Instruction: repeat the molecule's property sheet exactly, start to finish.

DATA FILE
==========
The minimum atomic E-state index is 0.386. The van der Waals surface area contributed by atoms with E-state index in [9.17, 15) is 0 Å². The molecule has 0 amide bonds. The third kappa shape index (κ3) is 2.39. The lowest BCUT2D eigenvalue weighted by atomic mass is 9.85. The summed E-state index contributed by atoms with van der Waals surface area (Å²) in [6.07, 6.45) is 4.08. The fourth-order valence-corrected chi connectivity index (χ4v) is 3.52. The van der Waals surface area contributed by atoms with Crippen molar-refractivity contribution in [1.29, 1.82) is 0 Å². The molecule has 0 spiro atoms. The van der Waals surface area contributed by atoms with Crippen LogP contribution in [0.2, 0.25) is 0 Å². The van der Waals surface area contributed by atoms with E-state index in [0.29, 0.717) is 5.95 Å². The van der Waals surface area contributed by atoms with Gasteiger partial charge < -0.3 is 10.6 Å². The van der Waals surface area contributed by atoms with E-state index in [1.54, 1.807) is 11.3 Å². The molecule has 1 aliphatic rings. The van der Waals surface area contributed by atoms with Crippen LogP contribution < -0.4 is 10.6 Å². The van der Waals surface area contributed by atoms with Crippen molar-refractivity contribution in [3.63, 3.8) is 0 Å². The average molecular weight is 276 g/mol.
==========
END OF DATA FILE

The minimum atomic E-state index is 0.386. The van der Waals surface area contributed by atoms with E-state index in [9.17, 15) is 0 Å². The molecule has 0 amide bonds. The third kappa shape index (κ3) is 2.39. The lowest BCUT2D eigenvalue weighted by atomic mass is 9.85. The summed E-state index contributed by atoms with van der Waals surface area (Å²) in [6.07, 6.45) is 4.08. The fourth-order valence-corrected chi connectivity index (χ4v) is 3.52. The van der Waals surface area contributed by atoms with Crippen molar-refractivity contribution in [1.29, 1.82) is 0 Å². The molecule has 0 spiro atoms. The van der Waals surface area contributed by atoms with Crippen LogP contribution in [0.2, 0.25) is 0 Å². The van der Waals surface area contributed by atoms with E-state index in [0.29, 0.717) is 5.95 Å². The van der Waals surface area contributed by atoms with Gasteiger partial charge < -0.3 is 10.6 Å². The van der Waals surface area contributed by atoms with E-state index in [1.54, 1.807) is 11.3 Å². The molecule has 1 aliphatic rings. The van der Waals surface area contributed by atoms with Crippen LogP contribution < -0.4 is 10.6 Å². The van der Waals surface area contributed by atoms with Crippen molar-refractivity contribution in [3.63, 3.8) is 0 Å². The average molecular weight is 276 g/mol.